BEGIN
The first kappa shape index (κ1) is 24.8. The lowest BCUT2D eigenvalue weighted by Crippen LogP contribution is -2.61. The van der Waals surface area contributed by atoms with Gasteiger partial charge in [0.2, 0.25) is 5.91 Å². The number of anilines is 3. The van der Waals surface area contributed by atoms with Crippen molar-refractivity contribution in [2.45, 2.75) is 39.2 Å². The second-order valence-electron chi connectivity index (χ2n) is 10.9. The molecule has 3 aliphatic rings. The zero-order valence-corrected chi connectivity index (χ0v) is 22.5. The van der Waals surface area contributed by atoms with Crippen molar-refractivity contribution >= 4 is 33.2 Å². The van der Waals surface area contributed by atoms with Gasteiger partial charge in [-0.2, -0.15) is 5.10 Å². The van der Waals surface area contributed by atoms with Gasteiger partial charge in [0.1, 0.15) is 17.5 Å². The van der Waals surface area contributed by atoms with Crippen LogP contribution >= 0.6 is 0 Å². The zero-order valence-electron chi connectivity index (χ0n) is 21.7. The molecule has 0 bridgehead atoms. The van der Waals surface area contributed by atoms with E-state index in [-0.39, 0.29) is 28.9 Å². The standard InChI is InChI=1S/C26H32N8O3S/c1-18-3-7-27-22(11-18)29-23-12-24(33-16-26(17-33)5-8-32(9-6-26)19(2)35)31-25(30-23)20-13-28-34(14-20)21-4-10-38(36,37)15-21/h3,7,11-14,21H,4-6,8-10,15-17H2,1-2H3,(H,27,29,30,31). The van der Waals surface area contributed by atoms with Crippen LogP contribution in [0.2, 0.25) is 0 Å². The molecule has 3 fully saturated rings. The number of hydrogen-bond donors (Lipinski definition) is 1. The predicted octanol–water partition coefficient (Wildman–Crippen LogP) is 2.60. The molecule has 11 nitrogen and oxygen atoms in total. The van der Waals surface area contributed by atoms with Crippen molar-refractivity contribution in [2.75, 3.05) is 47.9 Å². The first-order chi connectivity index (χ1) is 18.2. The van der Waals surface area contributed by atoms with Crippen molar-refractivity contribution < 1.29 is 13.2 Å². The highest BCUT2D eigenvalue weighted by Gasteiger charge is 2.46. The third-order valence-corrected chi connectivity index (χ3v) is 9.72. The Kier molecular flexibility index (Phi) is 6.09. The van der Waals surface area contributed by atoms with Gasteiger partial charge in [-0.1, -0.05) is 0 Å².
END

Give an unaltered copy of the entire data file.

The first kappa shape index (κ1) is 24.8. The lowest BCUT2D eigenvalue weighted by Crippen LogP contribution is -2.61. The van der Waals surface area contributed by atoms with Gasteiger partial charge in [0.2, 0.25) is 5.91 Å². The number of anilines is 3. The van der Waals surface area contributed by atoms with Crippen molar-refractivity contribution in [2.45, 2.75) is 39.2 Å². The second-order valence-electron chi connectivity index (χ2n) is 10.9. The molecule has 3 aliphatic rings. The zero-order valence-corrected chi connectivity index (χ0v) is 22.5. The van der Waals surface area contributed by atoms with Crippen molar-refractivity contribution >= 4 is 33.2 Å². The van der Waals surface area contributed by atoms with Gasteiger partial charge in [-0.2, -0.15) is 5.10 Å². The van der Waals surface area contributed by atoms with Gasteiger partial charge in [0.1, 0.15) is 17.5 Å². The van der Waals surface area contributed by atoms with Crippen LogP contribution >= 0.6 is 0 Å². The zero-order valence-electron chi connectivity index (χ0n) is 21.7. The molecule has 0 bridgehead atoms. The van der Waals surface area contributed by atoms with E-state index in [-0.39, 0.29) is 28.9 Å². The standard InChI is InChI=1S/C26H32N8O3S/c1-18-3-7-27-22(11-18)29-23-12-24(33-16-26(17-33)5-8-32(9-6-26)19(2)35)31-25(30-23)20-13-28-34(14-20)21-4-10-38(36,37)15-21/h3,7,11-14,21H,4-6,8-10,15-17H2,1-2H3,(H,27,29,30,31). The van der Waals surface area contributed by atoms with Crippen LogP contribution in [0.2, 0.25) is 0 Å². The molecule has 3 fully saturated rings. The number of hydrogen-bond donors (Lipinski definition) is 1. The predicted octanol–water partition coefficient (Wildman–Crippen LogP) is 2.60. The molecule has 11 nitrogen and oxygen atoms in total. The van der Waals surface area contributed by atoms with Crippen molar-refractivity contribution in [2.75, 3.05) is 47.9 Å². The first-order chi connectivity index (χ1) is 18.2. The van der Waals surface area contributed by atoms with Crippen molar-refractivity contribution < 1.29 is 13.2 Å². The highest BCUT2D eigenvalue weighted by Gasteiger charge is 2.46. The third-order valence-corrected chi connectivity index (χ3v) is 9.72. The Kier molecular flexibility index (Phi) is 6.09. The van der Waals surface area contributed by atoms with Gasteiger partial charge in [-0.1, -0.05) is 0 Å².